(c) SUBAWARDS FOR LOW-INCOME BUILDINGS.—
(1) IN GENERAL.—a state housing credit agency receiving a grant under this section shall use such grant to make subawards to finance the con-struction or acquisition and rehabilitation of qualified low-income build-ings. A subaward under this section may be made to finance a qualified low- income building with or without an allocation under Section 42 of the Internal Revenue Code of 1986, except that a state housing credit agency may make subawards to finance qualified low-income buildings without an allocation only if it makes a determination that such use will increase the total funds available to the state to build and rehabilitate affordable housing. In complying with such determination requirement, a state hous-ing credit agency shall establish a process in which applicants that are allocated credits are required to demonstrate good faith efforts to obtain investment commitments for such credits before the agency makes such subawards. 51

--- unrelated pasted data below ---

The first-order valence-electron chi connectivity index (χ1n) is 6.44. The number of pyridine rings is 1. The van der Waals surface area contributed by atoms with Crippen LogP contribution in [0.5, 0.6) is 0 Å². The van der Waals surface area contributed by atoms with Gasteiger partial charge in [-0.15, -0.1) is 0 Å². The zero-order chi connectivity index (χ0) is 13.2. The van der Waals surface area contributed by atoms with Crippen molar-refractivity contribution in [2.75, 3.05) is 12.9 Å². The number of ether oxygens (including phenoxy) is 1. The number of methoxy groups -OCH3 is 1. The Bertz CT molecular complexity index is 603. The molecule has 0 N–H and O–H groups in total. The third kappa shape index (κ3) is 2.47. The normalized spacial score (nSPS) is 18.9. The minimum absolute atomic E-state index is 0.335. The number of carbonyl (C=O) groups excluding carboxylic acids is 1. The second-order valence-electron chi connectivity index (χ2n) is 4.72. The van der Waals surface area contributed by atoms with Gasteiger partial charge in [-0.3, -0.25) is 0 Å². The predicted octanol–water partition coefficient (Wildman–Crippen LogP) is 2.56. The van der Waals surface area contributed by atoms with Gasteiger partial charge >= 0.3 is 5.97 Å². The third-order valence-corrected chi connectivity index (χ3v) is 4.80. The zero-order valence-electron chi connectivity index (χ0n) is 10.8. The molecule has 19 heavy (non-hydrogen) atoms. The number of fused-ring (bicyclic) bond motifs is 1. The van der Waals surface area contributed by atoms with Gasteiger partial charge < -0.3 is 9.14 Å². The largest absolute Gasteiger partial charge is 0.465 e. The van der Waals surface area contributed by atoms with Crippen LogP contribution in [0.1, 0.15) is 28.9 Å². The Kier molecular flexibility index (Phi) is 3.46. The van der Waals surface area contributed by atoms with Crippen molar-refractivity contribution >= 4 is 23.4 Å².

The statute provides that for a project without an allocation of LIHTC to be eligible for a subaward, the Credit Agency must determine that the subaward will increase the total funds available to the state to build and rehabilitate affordable housing. 52 However, the following sentence states that in complying with such a determination, applicants that are allocated credits must demonstrate good faith efforts to find investment commit-ments. Thus, the statute is unclear as to whether the requirement regarding the “increase in total funds” applies to projects without an allocation, with an allocation, or both.